Changing Times

 

 

People who live in times of the collapse of an old order and the rise of a new, sometimes can see it clearly and sometimes they can’t.  I am convinced that we are on the cusp of a period of rapid change in our country, largely driven by the fiscal debacle.  If most of the media were not bitter partisans of the old order, I think more people would see it.  Ed Driscoll nails it in a conclusion to a brilliant column:

Between Detroit’s bankruptcy, the multiple bankruptcies in California, the acquisitions of Newsweek, the Boston Globe and most famously the Washington Post at fire sale prices, the media inventing racism-driven stories out of whole cloth, leftwing sexual predators and misogynists either running for office or already in office in major cities on both coasts, and a gaffe-prone president trying desperately to implement his agenda piecemeal through executive orders, we may very well be witnessing the wholesale collapse of the large portions of the century-old “Progressive” model. But because old media has so much invested in that model, they’re far too close to see anything approaching the big picture, and would be far too scared to admit what they’re seeing to their readers, even if they could. Too bad, as Matt Welch wrote last year at Reason, that history is written by the losers.

Go here to read the rest.  A game of “Let’s Pretend”, as charming as it is, never lasts forever for children.  The same is true for societies.

 

6 Responses to Changing Times

  • I know in this post you are relating change mostly to economics; whether you see economics the bottom line of culture or culture the base for economics I don’t know.

    The title of the post says, along with Bob Dylan, the times are changing:

    Come writers and critics
    Who prophesize with your pen. Keep your eyes wide
    The chance won’t come again

    Come senators, Congressmen
    Please heed the call Don’t block at the doorway
    Don’t block up the hall

    For he that gets hurt
    Will be he who has stalled. There’s a battle outside
    And it’s ragin’

  • Why are we taught by conservatives of the merit of private enterprise and that unlike government picking winners and losers, a business will do what is efficent and productive and what delivers a quality product for the consumer, but for some odd reason the private corporations that run “the media” are the sole exception to this economic truth?

  • Because you fundamentally misunderstand the conservative position Kurt. Conservatives do not deny that individual businesses frequently make bad decisions. That is why we have bankruptcies and going out of business sales. However, we also understand that government running businesses is almost always a disaster in addition to having the government wielding economic might for purely political ends which is always a threat to freedom. In regard to mainstream media, their lack of success in the current market is self-evident.

  • Don,

    But the mainstream media has been accused of liberal bias long before its recent troubles (which many business journals blame on the rise of the internet). Barry Goldwater talked about the liberal media in 1964. Why didn’t its financial woes start long ago if it was making decisions based on politics rather than good business practices?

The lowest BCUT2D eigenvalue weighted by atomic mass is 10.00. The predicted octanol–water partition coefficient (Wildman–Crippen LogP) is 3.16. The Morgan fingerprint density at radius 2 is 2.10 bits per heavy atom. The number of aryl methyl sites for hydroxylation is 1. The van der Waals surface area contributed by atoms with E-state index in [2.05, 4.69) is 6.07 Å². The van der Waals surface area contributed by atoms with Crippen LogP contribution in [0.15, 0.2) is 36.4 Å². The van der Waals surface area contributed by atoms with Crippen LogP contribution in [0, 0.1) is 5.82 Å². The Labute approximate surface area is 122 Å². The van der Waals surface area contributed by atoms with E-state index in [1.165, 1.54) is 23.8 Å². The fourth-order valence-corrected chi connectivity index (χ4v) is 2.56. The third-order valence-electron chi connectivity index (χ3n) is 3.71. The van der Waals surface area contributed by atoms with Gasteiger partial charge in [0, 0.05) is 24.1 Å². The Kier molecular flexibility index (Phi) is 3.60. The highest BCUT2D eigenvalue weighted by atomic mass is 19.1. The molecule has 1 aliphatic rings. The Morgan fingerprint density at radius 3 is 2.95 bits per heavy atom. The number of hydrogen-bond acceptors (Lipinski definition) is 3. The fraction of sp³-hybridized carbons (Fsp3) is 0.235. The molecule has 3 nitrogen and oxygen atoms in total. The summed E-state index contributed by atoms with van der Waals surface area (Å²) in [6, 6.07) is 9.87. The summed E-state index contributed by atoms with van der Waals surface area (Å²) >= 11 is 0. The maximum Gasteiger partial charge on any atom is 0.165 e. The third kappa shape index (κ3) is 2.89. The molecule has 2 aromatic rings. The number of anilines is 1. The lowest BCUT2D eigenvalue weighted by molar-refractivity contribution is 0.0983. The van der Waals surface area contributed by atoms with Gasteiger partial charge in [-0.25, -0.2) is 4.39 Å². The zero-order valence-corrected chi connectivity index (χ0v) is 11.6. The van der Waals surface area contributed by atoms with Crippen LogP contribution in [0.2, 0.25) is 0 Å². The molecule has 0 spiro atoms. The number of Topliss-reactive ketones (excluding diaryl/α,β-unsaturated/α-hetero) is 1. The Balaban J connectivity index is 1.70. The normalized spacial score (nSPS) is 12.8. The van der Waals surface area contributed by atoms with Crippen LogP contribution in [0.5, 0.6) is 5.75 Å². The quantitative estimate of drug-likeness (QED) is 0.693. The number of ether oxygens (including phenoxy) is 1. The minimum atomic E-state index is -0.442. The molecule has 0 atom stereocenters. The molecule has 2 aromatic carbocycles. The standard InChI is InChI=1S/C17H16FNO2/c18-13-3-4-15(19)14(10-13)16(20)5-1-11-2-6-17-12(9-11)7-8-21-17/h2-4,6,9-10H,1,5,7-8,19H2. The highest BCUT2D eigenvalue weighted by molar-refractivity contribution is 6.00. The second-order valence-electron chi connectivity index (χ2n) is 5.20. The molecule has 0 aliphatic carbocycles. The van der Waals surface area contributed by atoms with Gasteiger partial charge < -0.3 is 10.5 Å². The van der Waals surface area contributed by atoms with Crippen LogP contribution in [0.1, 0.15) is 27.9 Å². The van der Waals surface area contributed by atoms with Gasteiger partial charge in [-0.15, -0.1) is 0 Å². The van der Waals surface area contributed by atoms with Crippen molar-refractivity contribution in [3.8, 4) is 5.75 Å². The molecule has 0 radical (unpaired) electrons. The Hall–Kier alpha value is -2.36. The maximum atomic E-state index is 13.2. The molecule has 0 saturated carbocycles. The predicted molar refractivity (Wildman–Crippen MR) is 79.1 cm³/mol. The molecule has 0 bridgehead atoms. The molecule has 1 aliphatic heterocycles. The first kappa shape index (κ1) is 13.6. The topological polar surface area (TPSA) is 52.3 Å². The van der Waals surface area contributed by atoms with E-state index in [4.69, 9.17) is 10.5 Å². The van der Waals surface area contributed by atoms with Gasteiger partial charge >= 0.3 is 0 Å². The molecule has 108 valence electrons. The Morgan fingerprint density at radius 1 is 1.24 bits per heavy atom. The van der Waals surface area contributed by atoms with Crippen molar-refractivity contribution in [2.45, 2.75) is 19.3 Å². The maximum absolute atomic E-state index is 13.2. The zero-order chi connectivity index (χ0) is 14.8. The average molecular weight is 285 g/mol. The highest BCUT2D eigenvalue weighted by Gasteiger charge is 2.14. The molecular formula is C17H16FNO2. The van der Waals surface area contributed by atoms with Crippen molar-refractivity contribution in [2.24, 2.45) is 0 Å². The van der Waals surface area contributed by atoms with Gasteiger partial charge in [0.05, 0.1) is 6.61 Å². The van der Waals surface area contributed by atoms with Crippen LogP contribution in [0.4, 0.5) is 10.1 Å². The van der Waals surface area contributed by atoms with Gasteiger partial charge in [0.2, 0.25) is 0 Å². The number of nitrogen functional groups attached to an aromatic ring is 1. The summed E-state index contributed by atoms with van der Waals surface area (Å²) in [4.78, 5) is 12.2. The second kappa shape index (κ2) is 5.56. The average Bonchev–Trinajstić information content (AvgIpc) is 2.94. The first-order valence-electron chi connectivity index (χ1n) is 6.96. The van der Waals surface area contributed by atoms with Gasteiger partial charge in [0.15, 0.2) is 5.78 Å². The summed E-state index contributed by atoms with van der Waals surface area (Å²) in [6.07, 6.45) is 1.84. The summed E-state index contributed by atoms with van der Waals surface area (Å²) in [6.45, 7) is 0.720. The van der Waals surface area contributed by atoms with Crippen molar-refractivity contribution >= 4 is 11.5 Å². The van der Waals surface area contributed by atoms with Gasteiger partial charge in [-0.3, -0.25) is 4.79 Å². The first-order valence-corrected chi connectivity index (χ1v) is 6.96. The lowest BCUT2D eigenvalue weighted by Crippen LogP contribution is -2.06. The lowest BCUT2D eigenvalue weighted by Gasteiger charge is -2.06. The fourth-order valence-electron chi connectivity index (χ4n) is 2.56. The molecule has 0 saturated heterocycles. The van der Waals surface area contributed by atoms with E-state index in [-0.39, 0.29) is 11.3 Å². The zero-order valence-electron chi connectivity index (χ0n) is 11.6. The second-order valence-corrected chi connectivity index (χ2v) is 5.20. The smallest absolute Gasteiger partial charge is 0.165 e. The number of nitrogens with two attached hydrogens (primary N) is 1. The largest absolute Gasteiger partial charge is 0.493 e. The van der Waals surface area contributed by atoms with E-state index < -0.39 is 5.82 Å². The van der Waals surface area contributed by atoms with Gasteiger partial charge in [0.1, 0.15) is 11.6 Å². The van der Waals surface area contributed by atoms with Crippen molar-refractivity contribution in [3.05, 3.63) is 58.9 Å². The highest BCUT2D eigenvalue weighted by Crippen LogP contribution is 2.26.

• Because they were the only game in town Kurt. When Uncle Walt, to the deep disgust of my union member father, said “That’s the way it is.” at the end of his broadcasts, our tv could get in a total of two stations. Technology has broken the monopoly that the mainstream media used to enjoy. The hilarious thing is they still act as if they enjoy that monopoly, which has hastened their march into the dustbin of history.

  • Kurt;
    Conservatives that I know do not think private enterprise can pick the winners and loser or that a business will always do what is efficient and productive. They think the individual business may or may not be productive and efficient and it is the Free Market that will determine the winners and losers. The Free Market will determine the most efficient and productive businesses. The Free Market is just us, individually, buying products that meet our needs at the least cost to us (individually) – this is the Theory of the Invisible Hand proposed by Adam Smith. In macro-economic terms the market will efficiently move capital, labor, and land into the most productive endeavors. But on the micro-economic level there will be inefficiency in the market – too many laborers within one sector of the market which will drive down wages in that sector whereas in another there is not enough laborers so wages will increase and it will cause laborers to move from one sector to the other in search of higher wages. I will limit myself to three issues with government directing who will be winners and losers. Government has not been proven better at picking winners and losers than the collective “us” acting individually in our best interests as demonstrated by history (socialism or communism). If government picks the winners and losers then we as individual lose choices and as such we lose freedom. Government tends to be inefficient and not as productive as individuals and businesses acting in there own interests because of special interest groups influence.

    Kurt, it appears that either you are mixing up terms and definitions or do not understand the terms. I hope the above helps. You need not agree with it, I am just explaining the theory (the best I can).

    God be with you!

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